While few leaders of nonprofit organizations would dispute the value of having an endowment, it can be difficult to start one. Raising money for an endowment can feel like diverting operational dollars into a savings account. Once an organization makes the shift it can experience many dividends – long-term stability, increased operating income, and additional ways for donors to support the organization, including legacy gifts.
For many years, Rose Community Foundation has invested in the stability and longevity of Jewish nonprofits in the greater Denver community through programs like the Endowment Challenge and LiveOn! that provided both training and incentives for building an endowment fund. This year, the Philanthropic Services department is extending those models to a broader range of local nonprofit organizations, including arts and advocacy organizations. The group or cohort of twelve organizations also includes Rose Youth Foundation and the Latino Community Foundation of Colorado, both initiatives of the Foundation.
Helping nonprofits build endowments has been part of the work of Rose Community Foundation for over twelve years. This particular cohort is a great way to reach out and support important nonprofits in our community that may not be part of our regular grantmaking portfolio.
Each organization sends both a staff member and a board member to a series of trainings that span 12 months. The training sessions address how to raise money for an endowment fund and how to incorporate estate gifts along with endowment giving into an ongoing development plan. There is a popular myth that legacy and endowment campaigns cannibalize operational fundraising. In fact, the opposite is true. We work with organizations to help them understand how to successfully integrate these elements into their ongoing development strategy.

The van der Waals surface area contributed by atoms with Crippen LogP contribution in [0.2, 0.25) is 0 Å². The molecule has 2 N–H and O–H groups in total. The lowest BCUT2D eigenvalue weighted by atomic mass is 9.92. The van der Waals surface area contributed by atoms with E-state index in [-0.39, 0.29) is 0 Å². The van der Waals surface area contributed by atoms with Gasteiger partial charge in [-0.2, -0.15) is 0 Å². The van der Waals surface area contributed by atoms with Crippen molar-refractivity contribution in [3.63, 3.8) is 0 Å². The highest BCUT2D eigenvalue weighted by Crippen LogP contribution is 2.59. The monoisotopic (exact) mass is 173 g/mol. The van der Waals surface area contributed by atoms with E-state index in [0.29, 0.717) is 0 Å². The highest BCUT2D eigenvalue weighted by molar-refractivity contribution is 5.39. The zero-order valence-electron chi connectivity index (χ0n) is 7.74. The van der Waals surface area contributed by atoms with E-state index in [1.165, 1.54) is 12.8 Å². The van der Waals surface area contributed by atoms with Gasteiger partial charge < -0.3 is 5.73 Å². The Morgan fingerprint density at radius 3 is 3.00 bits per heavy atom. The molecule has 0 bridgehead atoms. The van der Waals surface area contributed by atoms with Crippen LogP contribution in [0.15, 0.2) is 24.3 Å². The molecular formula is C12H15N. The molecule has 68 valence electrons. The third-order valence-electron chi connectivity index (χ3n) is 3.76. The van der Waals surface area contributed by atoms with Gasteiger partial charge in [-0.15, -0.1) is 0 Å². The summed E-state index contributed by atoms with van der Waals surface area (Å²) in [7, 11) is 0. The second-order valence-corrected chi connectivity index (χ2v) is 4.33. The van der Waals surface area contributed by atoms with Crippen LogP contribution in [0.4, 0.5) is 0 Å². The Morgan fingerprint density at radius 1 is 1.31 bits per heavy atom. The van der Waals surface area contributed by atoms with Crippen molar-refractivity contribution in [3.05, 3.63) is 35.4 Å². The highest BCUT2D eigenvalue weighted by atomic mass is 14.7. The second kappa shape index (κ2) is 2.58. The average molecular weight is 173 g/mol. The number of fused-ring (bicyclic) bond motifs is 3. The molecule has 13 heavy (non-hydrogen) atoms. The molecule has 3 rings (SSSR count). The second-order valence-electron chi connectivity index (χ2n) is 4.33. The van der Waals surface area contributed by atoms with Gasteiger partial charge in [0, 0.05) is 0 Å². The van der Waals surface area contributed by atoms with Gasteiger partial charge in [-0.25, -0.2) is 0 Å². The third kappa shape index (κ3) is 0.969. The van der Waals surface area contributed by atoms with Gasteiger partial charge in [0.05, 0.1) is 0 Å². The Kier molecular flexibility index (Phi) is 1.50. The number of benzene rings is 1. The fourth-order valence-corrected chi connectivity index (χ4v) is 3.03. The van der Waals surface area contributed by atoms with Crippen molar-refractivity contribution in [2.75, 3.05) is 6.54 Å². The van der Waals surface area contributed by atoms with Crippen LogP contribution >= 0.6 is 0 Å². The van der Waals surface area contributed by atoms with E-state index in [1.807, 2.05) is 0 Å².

Heather McCallin, the assistant director of development at the Colorado Ballet, said that in terms of timing and incentives, the Endowment Cohort provided “a wonderful convergence” for undertaking an endowment campaign. The Colorado Ballet recently purchased and has nearly paid off a new building, and is doing well financially. An endowment is, says McCallin, “the next step that makes sense,” and will help the organization “provide stability in funding in perpetuity.”
She says participating in this cohort is attractive because of the expertise of the Rose Community Foundation staff. “It is so nice to be coached by someone who has set up a lot of these [endowments],” comments McCallin. “This will help us get things set up right the first time.” She goes on to say that participating in the cohort offers many helpful dimensions. “Someone will ask a question that I didn’t even know I should be asking.”
Mike Guthrie, the chief operating officer for the Carson J. Spencer Foundation echoed the feeling that participating in the cohort prompted his organization to implement an endowment fund, which the organization would not have pursued otherwise. “We are a small nonprofit with big goals,” he says. “But establishing an endowment wasn’t something we thought we were capable of, given the size and capacity of our organization.” The Carson J. Spencer Foundation works to prevent suicide and assist those coping with pain and grief resulting from a loss by suicide.
Guthrie says he now understands how having an endowment positions his organization differently for donors. “It provides a sense of permanence and makes clear that we have a long-term future,” he says. The organization’s development director, Monica Colbert adds that being able to make an estate gift will be particularly meaningful for many of the organization’s founding donors.
For Maya Brook, the executive director of Mending Faces, a nonprofit that provides surgical care to impoverished children in the Philippines with cleft lip and cleft palette, a valuable part of her participation in the cohort is working on an integrated development plan. “It has been a really good education for me and for the board,” she says. “We are so lucky to get this training.” Brook goes on to say she appreciates the accountability the cohort program provides, which has pushed her to devote time to her development plan and present it to her board. “We are already seeing results,” she says.
Participating organizations will receive a matching grant for putting what they learn into practice. In total, each organization is eligible for $10,000 in a matching grant. If they raise the amounts required for the match, they will begin their endowments with at least $25,000.